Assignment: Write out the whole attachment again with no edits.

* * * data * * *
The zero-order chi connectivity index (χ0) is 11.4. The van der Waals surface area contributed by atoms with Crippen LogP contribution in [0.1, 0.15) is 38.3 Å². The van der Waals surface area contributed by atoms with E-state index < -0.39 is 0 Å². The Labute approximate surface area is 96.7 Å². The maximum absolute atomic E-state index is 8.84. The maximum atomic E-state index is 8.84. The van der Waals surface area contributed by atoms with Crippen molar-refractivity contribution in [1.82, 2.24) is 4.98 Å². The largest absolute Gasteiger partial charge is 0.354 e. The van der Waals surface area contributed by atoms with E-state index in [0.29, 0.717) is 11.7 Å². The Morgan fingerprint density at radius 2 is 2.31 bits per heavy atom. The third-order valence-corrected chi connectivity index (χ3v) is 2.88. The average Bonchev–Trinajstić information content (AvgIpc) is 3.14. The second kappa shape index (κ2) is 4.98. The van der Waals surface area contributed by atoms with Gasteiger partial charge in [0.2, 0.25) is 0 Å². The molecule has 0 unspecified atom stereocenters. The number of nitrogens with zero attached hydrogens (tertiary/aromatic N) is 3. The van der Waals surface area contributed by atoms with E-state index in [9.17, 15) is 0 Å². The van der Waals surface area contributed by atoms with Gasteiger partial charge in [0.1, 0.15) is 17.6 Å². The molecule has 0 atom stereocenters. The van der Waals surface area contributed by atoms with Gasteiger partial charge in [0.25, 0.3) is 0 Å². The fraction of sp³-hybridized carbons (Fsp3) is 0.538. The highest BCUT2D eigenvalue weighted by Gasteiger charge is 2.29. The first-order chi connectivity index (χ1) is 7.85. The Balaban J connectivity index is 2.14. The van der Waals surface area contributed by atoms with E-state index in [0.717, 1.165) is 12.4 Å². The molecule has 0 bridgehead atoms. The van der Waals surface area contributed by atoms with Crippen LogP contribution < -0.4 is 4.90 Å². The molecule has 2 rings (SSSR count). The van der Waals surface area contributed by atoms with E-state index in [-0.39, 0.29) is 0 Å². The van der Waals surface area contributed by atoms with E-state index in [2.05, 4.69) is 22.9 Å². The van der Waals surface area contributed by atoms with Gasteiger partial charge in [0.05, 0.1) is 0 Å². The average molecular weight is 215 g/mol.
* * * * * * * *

The zero-order chi connectivity index (χ0) is 11.4. The van der Waals surface area contributed by atoms with Crippen LogP contribution in [0.1, 0.15) is 38.3 Å². The van der Waals surface area contributed by atoms with E-state index < -0.39 is 0 Å². The Labute approximate surface area is 96.7 Å². The maximum absolute atomic E-state index is 8.84. The maximum atomic E-state index is 8.84. The van der Waals surface area contributed by atoms with Crippen molar-refractivity contribution in [1.82, 2.24) is 4.98 Å². The largest absolute Gasteiger partial charge is 0.354 e. The van der Waals surface area contributed by atoms with E-state index in [0.29, 0.717) is 11.7 Å². The Morgan fingerprint density at radius 2 is 2.31 bits per heavy atom. The third-order valence-corrected chi connectivity index (χ3v) is 2.88. The average Bonchev–Trinajstić information content (AvgIpc) is 3.14. The second kappa shape index (κ2) is 4.98. The van der Waals surface area contributed by atoms with Gasteiger partial charge in [0.2, 0.25) is 0 Å². The molecule has 0 unspecified atom stereocenters. The number of nitrogens with zero attached hydrogens (tertiary/aromatic N) is 3. The van der Waals surface area contributed by atoms with E-state index in [9.17, 15) is 0 Å². The van der Waals surface area contributed by atoms with Gasteiger partial charge in [0.1, 0.15) is 17.6 Å². The molecule has 0 atom stereocenters. The van der Waals surface area contributed by atoms with Gasteiger partial charge in [0.25, 0.3) is 0 Å². The fraction of sp³-hybridized carbons (Fsp3) is 0.538. The highest BCUT2D eigenvalue weighted by Gasteiger charge is 2.29. The first-order chi connectivity index (χ1) is 7.85. The Balaban J connectivity index is 2.14. The van der Waals surface area contributed by atoms with E-state index in [0.717, 1.165) is 12.4 Å². The molecule has 0 bridgehead atoms. The van der Waals surface area contributed by atoms with Crippen LogP contribution < -0.4 is 4.90 Å². The molecule has 2 rings (SSSR count). The van der Waals surface area contributed by atoms with E-state index in [-0.39, 0.29) is 0 Å². The van der Waals surface area contributed by atoms with E-state index in [2.05, 4.69) is 22.9 Å². The van der Waals surface area contributed by atoms with Gasteiger partial charge in [0.05, 0.1) is 0 Å². The average molecular weight is 215 g/mol.